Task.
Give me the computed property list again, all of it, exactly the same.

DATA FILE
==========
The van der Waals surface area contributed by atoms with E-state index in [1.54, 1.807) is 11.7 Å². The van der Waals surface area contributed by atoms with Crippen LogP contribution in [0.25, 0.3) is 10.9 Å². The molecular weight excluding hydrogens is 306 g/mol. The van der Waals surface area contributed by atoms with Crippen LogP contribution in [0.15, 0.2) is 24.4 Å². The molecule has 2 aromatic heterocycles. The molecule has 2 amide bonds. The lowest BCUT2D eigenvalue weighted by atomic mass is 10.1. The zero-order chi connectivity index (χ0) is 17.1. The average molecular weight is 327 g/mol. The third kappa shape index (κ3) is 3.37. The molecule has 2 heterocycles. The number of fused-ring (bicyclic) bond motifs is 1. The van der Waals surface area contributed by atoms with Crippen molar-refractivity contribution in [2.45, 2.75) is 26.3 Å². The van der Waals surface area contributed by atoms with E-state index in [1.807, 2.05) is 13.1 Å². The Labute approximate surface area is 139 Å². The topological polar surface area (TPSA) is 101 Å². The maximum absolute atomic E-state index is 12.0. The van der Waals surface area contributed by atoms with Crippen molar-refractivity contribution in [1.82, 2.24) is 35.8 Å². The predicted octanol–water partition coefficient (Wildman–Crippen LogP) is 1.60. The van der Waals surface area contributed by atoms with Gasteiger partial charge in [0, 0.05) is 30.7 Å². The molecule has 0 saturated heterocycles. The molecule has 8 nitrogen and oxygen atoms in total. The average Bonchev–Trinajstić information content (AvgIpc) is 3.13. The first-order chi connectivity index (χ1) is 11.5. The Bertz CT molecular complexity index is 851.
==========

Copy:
The van der Waals surface area contributed by atoms with E-state index in [1.54, 1.807) is 11.7 Å². The van der Waals surface area contributed by atoms with Crippen LogP contribution in [0.25, 0.3) is 10.9 Å². The molecular weight excluding hydrogens is 306 g/mol. The van der Waals surface area contributed by atoms with Crippen LogP contribution in [0.15, 0.2) is 24.4 Å². The molecule has 2 aromatic heterocycles. The molecule has 2 amide bonds. The lowest BCUT2D eigenvalue weighted by atomic mass is 10.1. The zero-order chi connectivity index (χ0) is 17.1. The average molecular weight is 327 g/mol. The third kappa shape index (κ3) is 3.37. The molecule has 2 heterocycles. The number of fused-ring (bicyclic) bond motifs is 1. The van der Waals surface area contributed by atoms with Crippen molar-refractivity contribution in [2.45, 2.75) is 26.3 Å². The van der Waals surface area contributed by atoms with E-state index in [1.807, 2.05) is 13.1 Å². The Labute approximate surface area is 139 Å². The topological polar surface area (TPSA) is 101 Å². The maximum absolute atomic E-state index is 12.0. The van der Waals surface area contributed by atoms with Crippen molar-refractivity contribution in [1.82, 2.24) is 35.8 Å². The predicted octanol–water partition coefficient (Wildman–Crippen LogP) is 1.60. The van der Waals surface area contributed by atoms with Gasteiger partial charge in [0, 0.05) is 30.7 Å². The molecule has 0 saturated heterocycles. The molecule has 8 nitrogen and oxygen atoms in total. The average Bonchev–Trinajstić information content (AvgIpc) is 3.13. The first-order chi connectivity index (χ1) is 11.5. The Bertz CT molecular complexity index is 851.